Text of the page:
January 21, 2008

Ethics Daily has two good pieces today on racism and the continuing struggle to remove it from our society. Miguel De La Torre has a great column entitled "Help Wanted: Black Friend." He mentions comedian Stephen Colbert's joke about needing a new black friend, which is the launching point for the column about trying to ignore deeper problems. He concluded:

I went on to say that it was difficult for me to pray while sitting next to the banker who will charge me an extra point of interest because my last name ends in a vowel. It's hard to shout praises to the Lord while being stared at by the police officer who gave me a ticket for driving while under the influence of being Hispanic. It's challenging to proclaim the mercies of my God knowing that sitting across the aisle is a parishioner who refuses to show mercy toward the undocumented.

Maybe the Sunday morning worship hour must continue to remain the most segregated hour of the week. Attempting to diversify white churches will be a waste of time unless white churches first deal with the social structures of racism and ethnic discrimination that is prevalent outside the church's walls. We will not be able to worship together until white churches begin to actively bring about a distribution of power within society that can dismantle white supremacy. Until that happens, maybe the best that can be done is to advertise for a "black friend."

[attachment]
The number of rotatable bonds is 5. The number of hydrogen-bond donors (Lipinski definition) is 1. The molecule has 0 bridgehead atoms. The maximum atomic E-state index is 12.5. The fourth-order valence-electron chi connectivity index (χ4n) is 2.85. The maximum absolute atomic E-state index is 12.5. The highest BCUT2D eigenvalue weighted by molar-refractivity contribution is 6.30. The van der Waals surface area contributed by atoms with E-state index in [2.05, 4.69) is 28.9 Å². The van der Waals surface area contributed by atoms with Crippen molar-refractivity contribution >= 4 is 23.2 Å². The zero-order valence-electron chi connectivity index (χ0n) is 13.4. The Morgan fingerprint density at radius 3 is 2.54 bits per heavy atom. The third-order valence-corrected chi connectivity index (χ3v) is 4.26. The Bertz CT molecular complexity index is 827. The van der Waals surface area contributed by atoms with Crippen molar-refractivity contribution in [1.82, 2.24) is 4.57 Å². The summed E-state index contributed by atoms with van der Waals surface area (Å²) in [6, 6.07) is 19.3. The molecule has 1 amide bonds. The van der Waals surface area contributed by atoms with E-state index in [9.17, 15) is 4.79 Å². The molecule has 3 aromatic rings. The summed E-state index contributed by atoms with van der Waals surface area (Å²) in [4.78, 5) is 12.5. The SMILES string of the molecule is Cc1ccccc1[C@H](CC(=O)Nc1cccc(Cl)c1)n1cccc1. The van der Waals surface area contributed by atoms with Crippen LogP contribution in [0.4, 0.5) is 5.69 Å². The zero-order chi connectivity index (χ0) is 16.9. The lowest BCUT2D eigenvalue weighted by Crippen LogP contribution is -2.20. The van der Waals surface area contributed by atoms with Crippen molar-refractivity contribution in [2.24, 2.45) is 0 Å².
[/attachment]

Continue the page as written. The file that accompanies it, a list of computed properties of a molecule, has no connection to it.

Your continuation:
And in an article, Robert Parham of the Baptist Center for Ethics offered a similar argument in response to racist marches today in Jena, Louisiana. He argued:
Racism remains a deep flaw in the American character. ... Groups such as the Nationalist Movement are raw reminders of racial extremism, but less overt expressions and covert forms of racism are just as morally wrong and they worm their ways into almost every facet of our social life.

The rate of incarceration of African-American males, payday lending, predatory bankers with sub-prime mortgages, anti-public school ideologies, anti-immigration rhetoric and anti-taxation attitudes often have the seed of racism in them. ... Yet too many of us deceive ourselves about our own racism when we see the obvious racism of the Nationalist Movement.
These are good reminders for us to seriously consider the implications of our words and deeds to make sure we have not kept the residue of our society's sad racist past. Hopefully, on a day like today we are all open to a time of self-reflection on such issues.